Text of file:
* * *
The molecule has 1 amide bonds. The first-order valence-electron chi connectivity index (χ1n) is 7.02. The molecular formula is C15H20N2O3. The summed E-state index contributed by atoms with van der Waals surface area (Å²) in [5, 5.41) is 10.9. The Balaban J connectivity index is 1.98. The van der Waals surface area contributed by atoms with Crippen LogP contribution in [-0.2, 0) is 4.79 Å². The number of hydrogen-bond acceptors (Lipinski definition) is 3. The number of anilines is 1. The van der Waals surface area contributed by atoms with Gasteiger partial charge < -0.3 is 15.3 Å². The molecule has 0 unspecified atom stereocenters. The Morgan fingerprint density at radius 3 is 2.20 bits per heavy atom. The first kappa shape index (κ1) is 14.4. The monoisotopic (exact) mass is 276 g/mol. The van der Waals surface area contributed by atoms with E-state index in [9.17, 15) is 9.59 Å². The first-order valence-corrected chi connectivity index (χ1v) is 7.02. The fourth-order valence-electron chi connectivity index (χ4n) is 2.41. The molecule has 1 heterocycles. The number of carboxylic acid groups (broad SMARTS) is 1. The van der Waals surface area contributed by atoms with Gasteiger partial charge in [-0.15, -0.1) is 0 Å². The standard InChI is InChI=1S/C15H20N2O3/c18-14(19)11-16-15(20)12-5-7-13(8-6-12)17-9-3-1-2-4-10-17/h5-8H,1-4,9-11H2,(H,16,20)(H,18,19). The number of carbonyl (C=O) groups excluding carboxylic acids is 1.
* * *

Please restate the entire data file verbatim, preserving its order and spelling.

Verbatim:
The molecule has 1 amide bonds. The first-order valence-electron chi connectivity index (χ1n) is 7.02. The molecular formula is C15H20N2O3. The summed E-state index contributed by atoms with van der Waals surface area (Å²) in [5, 5.41) is 10.9. The Balaban J connectivity index is 1.98. The van der Waals surface area contributed by atoms with Crippen LogP contribution in [-0.2, 0) is 4.79 Å². The number of hydrogen-bond acceptors (Lipinski definition) is 3. The number of anilines is 1. The van der Waals surface area contributed by atoms with Gasteiger partial charge < -0.3 is 15.3 Å². The molecule has 0 unspecified atom stereocenters. The Morgan fingerprint density at radius 3 is 2.20 bits per heavy atom. The first kappa shape index (κ1) is 14.4. The monoisotopic (exact) mass is 276 g/mol. The van der Waals surface area contributed by atoms with E-state index in [9.17, 15) is 9.59 Å². The first-order valence-corrected chi connectivity index (χ1v) is 7.02. The fourth-order valence-electron chi connectivity index (χ4n) is 2.41. The molecule has 1 heterocycles. The number of carboxylic acid groups (broad SMARTS) is 1. The van der Waals surface area contributed by atoms with Gasteiger partial charge in [-0.15, -0.1) is 0 Å². The standard InChI is InChI=1S/C15H20N2O3/c18-14(19)11-16-15(20)12-5-7-13(8-6-12)17-9-3-1-2-4-10-17/h5-8H,1-4,9-11H2,(H,16,20)(H,18,19). The number of carbonyl (C=O) groups excluding carboxylic acids is 1.